It’s now April – the hottest month in Thailand!  Students are on summer break for the month and it’s too hot to do anything.  I’ve wrapped up my BYLTP classes Mondays through Fridays and my students are now off for six-week internships around northern Thailand.  I miss them terribly but trust they are having valuable experiences. I can’t wait to see them again in May when they return to DEPDC/GMS for graduation.  I also wrapped up my CLC evening classes on Mondays, Wednesdays and Fridays.  My CLC students are young adults who work during the day and study English at night.  We celebrated our break with a festive and delicious dinner at moo kata (Thai BBQ).  CLC will resume again on May 2.

I’ve taken on a new student for the month of April.  I will be his private English tutor on Tuesday and Thursday evenings.  He is an enthusiastic student who is eager to learn.  I will be earning a little money as his tutor but it’s not a lot.  It’s more of a favor than anything.  In the time I’ve been here, I’ve had the fortune of working with Thai and Burmese students who really want to learn English.  They come to class because they want to not because their rich parents have made them. This makes my job so much easier and so much more rewarding.

Since my primary DEPDC/GMS classes are out, I can now focus on other work that needs to be done.  Our quarterly newsletter will drop this month. I am also redesigning and updating our volunteer handbook.  After that I will redesign and update our human trafficking PowerPoint presentation. This should keep me occupied for the month.  There’s always organizational projects, fundraising, grant-writing, meetings, etc.  Never a dull moment!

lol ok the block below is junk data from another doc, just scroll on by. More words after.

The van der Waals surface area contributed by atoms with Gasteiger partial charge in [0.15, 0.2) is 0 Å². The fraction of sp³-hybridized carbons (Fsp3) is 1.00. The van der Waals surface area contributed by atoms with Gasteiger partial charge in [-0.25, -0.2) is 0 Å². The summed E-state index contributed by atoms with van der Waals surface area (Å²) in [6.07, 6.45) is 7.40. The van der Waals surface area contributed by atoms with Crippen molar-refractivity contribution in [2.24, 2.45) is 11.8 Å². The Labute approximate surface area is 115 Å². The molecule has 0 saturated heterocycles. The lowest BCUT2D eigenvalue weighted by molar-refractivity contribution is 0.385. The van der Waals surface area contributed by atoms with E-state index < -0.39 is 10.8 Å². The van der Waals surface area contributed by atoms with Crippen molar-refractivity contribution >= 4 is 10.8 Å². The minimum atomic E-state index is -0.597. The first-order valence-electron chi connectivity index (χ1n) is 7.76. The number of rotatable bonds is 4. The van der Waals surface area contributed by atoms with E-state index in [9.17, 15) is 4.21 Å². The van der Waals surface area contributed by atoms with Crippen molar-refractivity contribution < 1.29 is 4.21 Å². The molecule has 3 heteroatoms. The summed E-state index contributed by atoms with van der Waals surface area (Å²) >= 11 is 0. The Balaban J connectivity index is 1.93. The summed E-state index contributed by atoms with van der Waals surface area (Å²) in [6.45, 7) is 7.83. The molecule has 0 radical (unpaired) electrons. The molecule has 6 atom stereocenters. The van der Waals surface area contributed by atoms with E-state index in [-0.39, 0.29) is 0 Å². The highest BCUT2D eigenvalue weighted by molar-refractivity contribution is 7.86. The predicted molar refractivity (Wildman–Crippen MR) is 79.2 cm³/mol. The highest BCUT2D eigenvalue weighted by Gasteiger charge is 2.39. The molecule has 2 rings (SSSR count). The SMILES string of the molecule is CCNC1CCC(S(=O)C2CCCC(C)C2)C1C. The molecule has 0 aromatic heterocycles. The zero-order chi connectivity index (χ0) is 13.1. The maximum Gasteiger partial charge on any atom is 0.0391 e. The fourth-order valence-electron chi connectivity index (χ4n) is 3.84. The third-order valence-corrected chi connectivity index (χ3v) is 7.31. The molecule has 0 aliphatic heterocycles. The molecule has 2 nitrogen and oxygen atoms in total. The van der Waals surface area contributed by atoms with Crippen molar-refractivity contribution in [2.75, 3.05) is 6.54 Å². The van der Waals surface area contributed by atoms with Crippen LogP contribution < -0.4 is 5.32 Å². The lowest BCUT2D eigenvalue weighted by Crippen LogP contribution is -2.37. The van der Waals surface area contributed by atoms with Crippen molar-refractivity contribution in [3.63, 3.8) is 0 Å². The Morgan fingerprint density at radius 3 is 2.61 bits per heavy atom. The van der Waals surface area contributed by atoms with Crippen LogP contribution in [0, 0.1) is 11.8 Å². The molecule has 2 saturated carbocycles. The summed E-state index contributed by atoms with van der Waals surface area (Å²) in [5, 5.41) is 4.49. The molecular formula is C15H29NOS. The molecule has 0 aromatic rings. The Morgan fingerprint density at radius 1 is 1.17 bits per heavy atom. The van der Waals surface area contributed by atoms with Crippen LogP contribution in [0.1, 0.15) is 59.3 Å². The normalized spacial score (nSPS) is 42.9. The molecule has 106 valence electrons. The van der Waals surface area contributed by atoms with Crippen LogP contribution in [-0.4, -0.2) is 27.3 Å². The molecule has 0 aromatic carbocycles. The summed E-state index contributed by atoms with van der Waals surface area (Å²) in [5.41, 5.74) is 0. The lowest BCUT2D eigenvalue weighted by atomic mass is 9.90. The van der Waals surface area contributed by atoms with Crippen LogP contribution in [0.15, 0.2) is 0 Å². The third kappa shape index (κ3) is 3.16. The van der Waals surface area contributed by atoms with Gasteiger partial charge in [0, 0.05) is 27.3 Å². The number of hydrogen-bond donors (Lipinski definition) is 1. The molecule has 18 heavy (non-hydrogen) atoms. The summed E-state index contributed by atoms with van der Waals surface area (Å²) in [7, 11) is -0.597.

Next week brings the Thai festival of Songkran – the Thai new year. DEPDC/GMS will break for a week and everyone is free to celebrate Songkran wherever they choose.  Many Thais will go home to be with their families; many farang will head to Chiang Mai where Songkran is celebrated with one week of party frenzy.  Songkran is officially April 13, 14 and 15.  It is similar to the Hindu celebration of Holi but instead of paint and powder, the Thais throw buckets of water at each other for a solid week.  No one can expect to stay dry during Songkran.  So don your water buckets, bags of ice, and supersoakers!  This is going to be one wild romp!

Other than a nationwide water fight and celebrations with food and family, many Thais will visit the temple to pay their respects to the Lord Buddha and to the water itself and all that it does for us.

My mother is leaving just after Songkran to return to the U.S.  We’ve planned a one-week excursion to Chiang Mai, Pai and possibly Sukothai. If money and time were no issue, I would also like to take her to Mae Sot – a border town on the eastern side of Myanmar so we could visit and volunteer in a Burmese refugee camp.  I’m not sure we will make it.  We have seven days to explore northern Thailand and we have to go by bus.  I guess we’ll just set out and see where the road takes us…

Soaked for Songkran

2 thoughts on “Summertime!

  1. Congratulations on all you have accomplished so far with your students and organization!!! How exciting to put all your awesome talents to work in making a difference each and every day. And to have fun down time traveling and experiencing a week long water festival during the hottest time of year…Does the whole country go wild like this? Brings out the memories of water fights I have had in my younger years…remember the 4th of July when….anyway, thanks for taking me along via your delicious blog…you roll girl!!! xooxoo

    1. Yes, the whole country goes bananas. For three to five solid days of public water fighting depending on where you are. I can’t wait. I’m sure it will be like Holi in India but better with water than paint! I’ll never forget that Fourth of July…you killed it. And then I ripped the sonic barrier. Good times indeed!!!!

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